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Object collision counter with color change


Gothica Crazyboi
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I am trying to make a target system where I shoot it up to five times each time shows a new color, on the 5th time reset the counter and start fresh with it going back to white.

 

this is what I have thus far but it's getting stuck on the 5th color and not working from there.


default
{
    state_entry()
{
    }  
     collision_start(integer number_detected)
{
    llSay(0, "Ding!");
    {
    integer i;
    for( i = 0; i < number_detected; i++ )
    {
        if(i=1)
        {
            llSetColor(<1,1,0.0>, ALL_SIDES);
        }
        if(i=2)
        {
            llSetColor(<0.0,0.0,0.0>, ALL_SIDES);
        }
        if(i=3)
        {
            llSetColor(<0.0,0.0,1>, ALL_SIDES);
        }
        if(i=4)
        {
            llSetColor(<0.0,1,0.0>, ALL_SIDES);
        }
        if(i=5)
        {
            llSetColor(<0.5,0.2,0.0>, ALL_SIDES);
        }
        if(i > 5)
        {
            llSetColor(<1,1,1>, ALL_SIDES);
            llResetScript();
        }
    }
    }
}
    collision_end(integer number_detected)
    {
    }
}

 

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There are a couple of things to look at.  The most serious is the way you have constructed your if tests.  As written, they do a bitwise comparison, but you want a boolean comparison here, so each one should be in the form

if (i == 1)

and so forth.  It's an easy mistake to make, no matter how long you have been scripting. 

The other thing to look at, just as serious, is your use of a for loop in this context.  As written, your script will try to run through the entire loop each time you collide with the object.  That's really not what you want.  Instead, you want it to change color once when you hit it.

Finally, your use of llResetScript is overkill, although it's technically not a mistake.  All you really need to do is start the color change sequence over again, not the whole bloody script.  So, a much more compact and logical way to write the script might be:
 

integer Count;    // A global counter

list Colors  = [<1,1,0>,<0,0,0>,<0,0,1>,<0,1,0>,<0.5,0.2,0>];    // All your color choices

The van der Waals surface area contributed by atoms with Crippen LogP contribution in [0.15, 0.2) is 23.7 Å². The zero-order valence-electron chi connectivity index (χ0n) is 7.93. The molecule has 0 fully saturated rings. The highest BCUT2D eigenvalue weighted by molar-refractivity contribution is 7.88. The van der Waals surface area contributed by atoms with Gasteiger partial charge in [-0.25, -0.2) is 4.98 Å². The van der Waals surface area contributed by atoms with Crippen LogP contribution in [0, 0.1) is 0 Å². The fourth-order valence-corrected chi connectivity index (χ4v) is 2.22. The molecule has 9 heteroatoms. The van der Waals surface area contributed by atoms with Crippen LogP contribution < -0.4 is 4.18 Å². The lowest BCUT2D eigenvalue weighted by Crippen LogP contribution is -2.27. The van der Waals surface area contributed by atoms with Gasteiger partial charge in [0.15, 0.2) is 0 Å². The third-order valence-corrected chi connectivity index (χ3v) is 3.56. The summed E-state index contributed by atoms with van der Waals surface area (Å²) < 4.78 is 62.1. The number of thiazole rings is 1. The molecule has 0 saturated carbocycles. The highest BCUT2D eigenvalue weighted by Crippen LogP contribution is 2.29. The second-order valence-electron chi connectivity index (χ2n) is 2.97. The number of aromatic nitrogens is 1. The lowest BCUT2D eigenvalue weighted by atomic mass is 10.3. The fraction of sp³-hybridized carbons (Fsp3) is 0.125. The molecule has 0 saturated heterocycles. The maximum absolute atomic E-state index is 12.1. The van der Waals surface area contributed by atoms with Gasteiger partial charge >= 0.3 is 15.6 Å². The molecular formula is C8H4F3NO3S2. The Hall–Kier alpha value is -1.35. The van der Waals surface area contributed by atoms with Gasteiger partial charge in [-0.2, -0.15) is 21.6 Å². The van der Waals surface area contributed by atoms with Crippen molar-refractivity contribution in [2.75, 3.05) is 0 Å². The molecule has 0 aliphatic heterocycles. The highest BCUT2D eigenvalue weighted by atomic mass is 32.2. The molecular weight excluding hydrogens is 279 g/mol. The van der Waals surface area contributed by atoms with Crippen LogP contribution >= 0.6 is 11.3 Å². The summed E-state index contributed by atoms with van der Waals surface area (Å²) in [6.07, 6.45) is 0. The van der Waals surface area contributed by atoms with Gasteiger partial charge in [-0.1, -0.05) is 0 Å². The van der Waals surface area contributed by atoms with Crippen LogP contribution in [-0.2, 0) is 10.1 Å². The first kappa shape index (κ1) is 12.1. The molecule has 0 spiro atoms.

default
{
    collision_start(integer num)
    {
        llSay(0,"Ding!");
        llSetColor(llList2Vector(Colors,Count),ALL_SIDES);   // Pick a color based on the current value of Count, and apply it.
        Count = (++Count%5);   // Increment Count and start over if Count == 5
    }
}

Notice that since you're no longer making all of the changes every time someone collides, you no longer need the if tests or the for loop.  Writing your script this way eliminates all three of the issues you were running into.

Edited by Rolig Loon
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This is the way we learn.  If everything always worked right the first time, you wouldn't learn nearly as much.  ;)

Incidentally, the deep lesson here is to devote most of your energy to being sure that you understand the logic involved in whatever you are trying to script before you start writing.  We all make errors with syntax -- I have to look up the proper form of LSL functions all the time, even after scripting in SL for a decade -- but a script that doesn't have clear, unambiguous logic will give you maddeningly bad results, even if you get all the functions right and don't make typos.  I know --- easier said than done. :)  It helps to be marginally OCD.

Good luck.

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That is a super cool way of doing it. I'da made it work,but it would have looked more like spaghetti. Also, thank you to the OP for bringing this subject up, because it reminded me I've been meaning to make an archery target that shows hits by changing colors temporarily...

I should probably get on that. xD 

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